First thing is Ibus and m17n engine needs to be installed on your system before this could be done. There is a good tutorial on how to do that in Joydeep Bakshi’s website (update: as of Aug 14, 2014, it seems this website is down). However we do not need all the steps mentioned in there, so I’ll write down what to do step by step.

Step 1: Install Ibus

Press ctrl+alt+t or run the terminal. then type in the following command as root user:

sudo apt-get install ibus ibus-m17n m17n-db m17n-contrib ibus-gtk

If you only want unijoy, then you don’t need to add m17n-contrib in your command. this will install ibus on your system with m17n engine (this engine has Bangla/Bengali and other East Asian Language writing system). You can also use Ubuntu’s software centre to install Ibus.

Step 2: Find out if unijoy layout is on your system

Now type the following in your terminal.

dpkg -L m17n-db | grep bn

Install iBus

This will list all the Bangla/Bengali keyboard layout installed on your system.

If you want to use it for other keyboard layouts like Probhat or Inscript then you can check whether they are installed on your sytem by typing the following command:

dpkg -L m17n-contrib | grep bn

Check if unijoy layout is installed

Step 3: Set your keyboard layout in dconf editor

Type dconf-editor in your terminal and the editor will run. Now you can make changes in there.

Check if other keyboard layouts were installed

You have to change following settings to get Unijoy layout added as your keyboard layout.
org.gnome.desktop.input-sources and update the value of sources from there.

In order to do it, click to expand org, then find and click on gnome from there. After that expand desktop and then click on input-sources.

Run dconf editor

Now you can see some settings on the right hand side section of the editor. If you find sources is empty (showing [] only), or only showing something like this [(‘xkb’, ‘gb’)], then you need to click on that and add the following:
(‘ibus’, ‘m17n:bn:unijoy’). For other keyboard settings, change bn:unijoy with something else. For example, if you want inscript layout, changed the second settings to something like this (‘ibus’, ‘m17n:bn:probhat’).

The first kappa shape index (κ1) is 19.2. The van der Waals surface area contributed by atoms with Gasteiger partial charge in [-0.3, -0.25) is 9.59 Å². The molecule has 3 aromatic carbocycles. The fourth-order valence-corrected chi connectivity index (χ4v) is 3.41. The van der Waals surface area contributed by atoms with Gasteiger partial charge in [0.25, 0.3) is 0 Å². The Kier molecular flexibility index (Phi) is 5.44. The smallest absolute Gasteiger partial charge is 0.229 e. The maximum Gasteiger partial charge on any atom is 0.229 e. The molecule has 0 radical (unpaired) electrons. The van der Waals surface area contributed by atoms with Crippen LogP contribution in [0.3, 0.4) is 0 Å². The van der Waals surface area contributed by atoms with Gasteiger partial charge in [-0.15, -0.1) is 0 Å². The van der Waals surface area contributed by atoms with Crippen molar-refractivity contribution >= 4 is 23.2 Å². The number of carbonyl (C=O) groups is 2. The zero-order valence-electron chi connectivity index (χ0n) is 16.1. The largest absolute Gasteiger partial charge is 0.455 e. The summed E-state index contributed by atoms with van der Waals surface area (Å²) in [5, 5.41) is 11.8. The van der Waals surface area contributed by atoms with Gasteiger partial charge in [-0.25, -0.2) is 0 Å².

Update input-source settings

That’s it. Now you’ll be able to see unijoy layout, or other layout along with the default keyboard layout. [Update: You need to restart ibus in order to start using the unijoy layout. To restart ‘ibus’ type ibus restart in terminal and press enter.]. Please note that, before ubuntu 15, the default keyboard shortcut for changing input method was ctrl+space, but in ubuntu 15, the shortcut is super+space.

Region & Language Settings

If you want to change keyboard shortcut to switch between keyboard layouts, then go to Settings>Region & Language Settings and then goto input sources tab and on the right hand side, you’ll see shortcut settings. You can choose which keys to press to switch between keyboard layouts.

Updates on May 2016

Upgrading Ubuntu to 16 did a very strange thing, all my installed Bangla fonts went missing. That was quickly fixed by applying the following command:

sudo apt install fonts-lohit-beng-bengali fonts-lohit-beng-assamese fonts-beng-extra fonts-beng

This will install the following fonts:

  • Ani
  • Jamrul
  • Likhan
  • Lohit Assamese
  • Lohit Bengali
  • Mitra Mono
  • Mukti Narrow

Assamese language has the same alphabets like Bangla, but if you however don’t want to use Assamese fonts, then just skip that package name (fonts-lohit-beng-assamese).